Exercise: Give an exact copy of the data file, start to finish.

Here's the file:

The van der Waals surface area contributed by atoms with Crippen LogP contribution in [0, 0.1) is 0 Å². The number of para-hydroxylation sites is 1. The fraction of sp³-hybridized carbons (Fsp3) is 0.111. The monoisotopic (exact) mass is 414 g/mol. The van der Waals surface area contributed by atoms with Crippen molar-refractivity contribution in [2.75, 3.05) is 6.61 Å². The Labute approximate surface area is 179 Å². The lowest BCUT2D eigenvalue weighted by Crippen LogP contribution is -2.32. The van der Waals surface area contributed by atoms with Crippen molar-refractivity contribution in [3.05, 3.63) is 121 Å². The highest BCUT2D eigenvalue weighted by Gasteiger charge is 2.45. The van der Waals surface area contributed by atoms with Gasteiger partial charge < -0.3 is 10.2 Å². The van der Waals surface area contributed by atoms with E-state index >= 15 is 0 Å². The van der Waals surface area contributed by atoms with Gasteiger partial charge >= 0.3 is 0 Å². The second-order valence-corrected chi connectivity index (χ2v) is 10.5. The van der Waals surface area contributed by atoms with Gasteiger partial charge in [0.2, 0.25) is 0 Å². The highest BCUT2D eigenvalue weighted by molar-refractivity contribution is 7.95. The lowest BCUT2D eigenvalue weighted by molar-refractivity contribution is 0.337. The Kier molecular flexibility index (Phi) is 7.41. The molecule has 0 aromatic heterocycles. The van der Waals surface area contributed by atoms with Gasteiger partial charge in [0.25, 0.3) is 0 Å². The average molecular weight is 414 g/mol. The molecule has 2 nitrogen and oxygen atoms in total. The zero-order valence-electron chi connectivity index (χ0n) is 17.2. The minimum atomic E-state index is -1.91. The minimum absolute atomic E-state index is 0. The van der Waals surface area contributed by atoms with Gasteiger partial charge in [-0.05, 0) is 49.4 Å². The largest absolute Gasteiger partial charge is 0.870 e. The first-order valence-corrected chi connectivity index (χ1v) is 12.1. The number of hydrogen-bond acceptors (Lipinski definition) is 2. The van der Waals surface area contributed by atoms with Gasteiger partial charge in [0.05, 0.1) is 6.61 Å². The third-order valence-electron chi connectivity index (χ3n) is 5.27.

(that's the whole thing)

The van der Waals surface area contributed by atoms with Crippen LogP contribution in [0, 0.1) is 0 Å². The number of para-hydroxylation sites is 1. The fraction of sp³-hybridized carbons (Fsp3) is 0.111. The monoisotopic (exact) mass is 414 g/mol. The van der Waals surface area contributed by atoms with Crippen molar-refractivity contribution in [2.75, 3.05) is 6.61 Å². The Labute approximate surface area is 179 Å². The lowest BCUT2D eigenvalue weighted by Crippen LogP contribution is -2.32. The van der Waals surface area contributed by atoms with Crippen molar-refractivity contribution in [3.05, 3.63) is 121 Å². The highest BCUT2D eigenvalue weighted by Gasteiger charge is 2.45. The van der Waals surface area contributed by atoms with Gasteiger partial charge < -0.3 is 10.2 Å². The van der Waals surface area contributed by atoms with E-state index >= 15 is 0 Å². The van der Waals surface area contributed by atoms with Gasteiger partial charge >= 0.3 is 0 Å². The second-order valence-corrected chi connectivity index (χ2v) is 10.5. The van der Waals surface area contributed by atoms with Gasteiger partial charge in [0.2, 0.25) is 0 Å². The highest BCUT2D eigenvalue weighted by molar-refractivity contribution is 7.95. The lowest BCUT2D eigenvalue weighted by molar-refractivity contribution is 0.337. The Kier molecular flexibility index (Phi) is 7.41. The molecule has 0 aromatic heterocycles. The van der Waals surface area contributed by atoms with Gasteiger partial charge in [0.25, 0.3) is 0 Å². The average molecular weight is 414 g/mol. The molecule has 2 nitrogen and oxygen atoms in total. The zero-order valence-electron chi connectivity index (χ0n) is 17.2. The minimum atomic E-state index is -1.91. The minimum absolute atomic E-state index is 0. The van der Waals surface area contributed by atoms with Gasteiger partial charge in [-0.05, 0) is 49.4 Å². The largest absolute Gasteiger partial charge is 0.870 e. The first-order valence-corrected chi connectivity index (χ1v) is 12.1. The number of hydrogen-bond acceptors (Lipinski definition) is 2. The van der Waals surface area contributed by atoms with Gasteiger partial charge in [0.05, 0.1) is 6.61 Å². The third-order valence-electron chi connectivity index (χ3n) is 5.27.